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The Decompilation Wiki

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The Decompilation Wiki is a collection of categorized information on all things decompilation. From real-world applications to cutting-edge research papers, the Decompilation Wiki has it all! Join our Discord below for active community engagement. To get involved, see our contribution guide. The Decompilation Wiki is still early in development, so any contribution is appreciated!


What Is Decompilation?

Interestingly, the term "decompilation" and its definition are still argued about by researchers. However, most people agree that decompilation is the reversal of compilation. By that definition, decompilation is the process of turning low-level machine code into a higher-level representation.

In many cases, this means turning machine code, like x86 assembly, into source code, like C. This methodology can also be applied to languages like Java, which create bytecode. The difficulty and accuracy of decompilation can vary per language target1.

Decompilation has wide applications across cyber security, including:

  • reverse engineering (the understanding of programs)
  • vulnerability discovery (the understanding of program flaws)
  • malware classification
  • program repair
  • and much more...

Wiki Goals?

This wiki has two main goals:

  1. Making decompilation knowledge more accessible to new-comers in the field
  2. Categorizing research and tooling to make future decompilation progress easier

To accomplish the first goal, it is highly encouraged to link public code when adding a technique. Additionally, we will store tutorials for self-rolling (to a degree) your own decompiler components.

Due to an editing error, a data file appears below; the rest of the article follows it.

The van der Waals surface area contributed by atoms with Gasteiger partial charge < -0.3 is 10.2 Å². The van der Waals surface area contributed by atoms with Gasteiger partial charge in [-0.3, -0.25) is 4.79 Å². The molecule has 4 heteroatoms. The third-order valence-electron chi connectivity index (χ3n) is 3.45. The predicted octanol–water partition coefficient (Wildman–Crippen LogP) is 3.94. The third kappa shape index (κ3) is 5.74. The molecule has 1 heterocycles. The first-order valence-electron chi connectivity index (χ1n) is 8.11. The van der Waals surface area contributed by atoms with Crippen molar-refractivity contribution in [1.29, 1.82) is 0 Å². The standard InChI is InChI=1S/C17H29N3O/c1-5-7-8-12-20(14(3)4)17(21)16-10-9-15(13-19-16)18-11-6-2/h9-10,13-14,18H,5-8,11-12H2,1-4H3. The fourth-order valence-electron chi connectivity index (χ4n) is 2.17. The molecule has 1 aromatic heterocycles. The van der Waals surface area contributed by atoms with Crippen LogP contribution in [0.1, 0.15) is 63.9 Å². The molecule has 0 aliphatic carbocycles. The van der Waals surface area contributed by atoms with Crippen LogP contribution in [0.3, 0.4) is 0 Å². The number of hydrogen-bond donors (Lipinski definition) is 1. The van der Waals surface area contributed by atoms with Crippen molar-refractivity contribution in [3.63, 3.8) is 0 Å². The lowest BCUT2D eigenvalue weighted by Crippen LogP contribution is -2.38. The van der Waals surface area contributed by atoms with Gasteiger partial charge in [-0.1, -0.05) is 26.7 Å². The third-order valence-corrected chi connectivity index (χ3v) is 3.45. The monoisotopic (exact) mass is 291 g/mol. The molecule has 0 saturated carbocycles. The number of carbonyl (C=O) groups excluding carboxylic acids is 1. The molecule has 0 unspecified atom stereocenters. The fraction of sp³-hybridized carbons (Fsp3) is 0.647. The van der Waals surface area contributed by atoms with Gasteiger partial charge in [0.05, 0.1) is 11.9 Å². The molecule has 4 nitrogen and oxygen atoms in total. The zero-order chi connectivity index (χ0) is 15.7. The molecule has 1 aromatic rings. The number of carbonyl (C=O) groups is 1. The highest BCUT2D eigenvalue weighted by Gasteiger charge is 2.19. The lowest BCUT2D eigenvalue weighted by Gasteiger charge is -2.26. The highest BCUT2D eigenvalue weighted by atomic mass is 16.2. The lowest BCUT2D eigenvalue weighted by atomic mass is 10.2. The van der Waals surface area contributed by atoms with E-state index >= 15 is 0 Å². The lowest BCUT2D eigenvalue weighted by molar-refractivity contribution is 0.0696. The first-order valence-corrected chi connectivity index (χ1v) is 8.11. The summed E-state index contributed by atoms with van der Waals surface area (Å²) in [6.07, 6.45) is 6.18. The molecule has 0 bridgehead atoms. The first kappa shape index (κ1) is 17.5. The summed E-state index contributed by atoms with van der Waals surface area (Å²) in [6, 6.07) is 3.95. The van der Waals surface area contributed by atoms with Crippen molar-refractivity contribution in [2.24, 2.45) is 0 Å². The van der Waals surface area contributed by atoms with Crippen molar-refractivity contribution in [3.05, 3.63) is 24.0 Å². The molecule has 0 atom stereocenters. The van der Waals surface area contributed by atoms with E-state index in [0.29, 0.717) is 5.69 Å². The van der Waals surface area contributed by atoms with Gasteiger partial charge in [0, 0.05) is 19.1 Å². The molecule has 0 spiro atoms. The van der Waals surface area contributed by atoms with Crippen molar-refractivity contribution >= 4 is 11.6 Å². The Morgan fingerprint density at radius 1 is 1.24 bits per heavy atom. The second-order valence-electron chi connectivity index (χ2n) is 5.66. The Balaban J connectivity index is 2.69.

To accomplish the second goal, we will attempt to rapidly categorize new research and tools in the area. These categorizations may not be agreed upon at first, however, we will update them as the community hits consensus. In this way, we can quickly attempt to taxonomize the area of decompilation while iterating on it.

Who Made This?

The Decompilation Wiki was started by Zion Leonahenahe Basque, but is sustained by the contributions of the decompilation community. Both closed and open-source developers are welcome!

The wiki is highly inspired by the following sources:

Additionally, the wiki is due in large part to the support and advisement of Zion's PhD committee: Dr. Ruoyu (Fish) Wang, Dr. Yan Shoshitaishvili, Dr. Adam Doupé, and Dr. Christina Cifuentes.

  1. Yakdan, Khaled, et al. "Helping johnny to analyze malware: A usability-optimized decompiler and malware analysis user study." 2016 IEEE Symposium on Security and Privacy (SP). IEEE, 2016.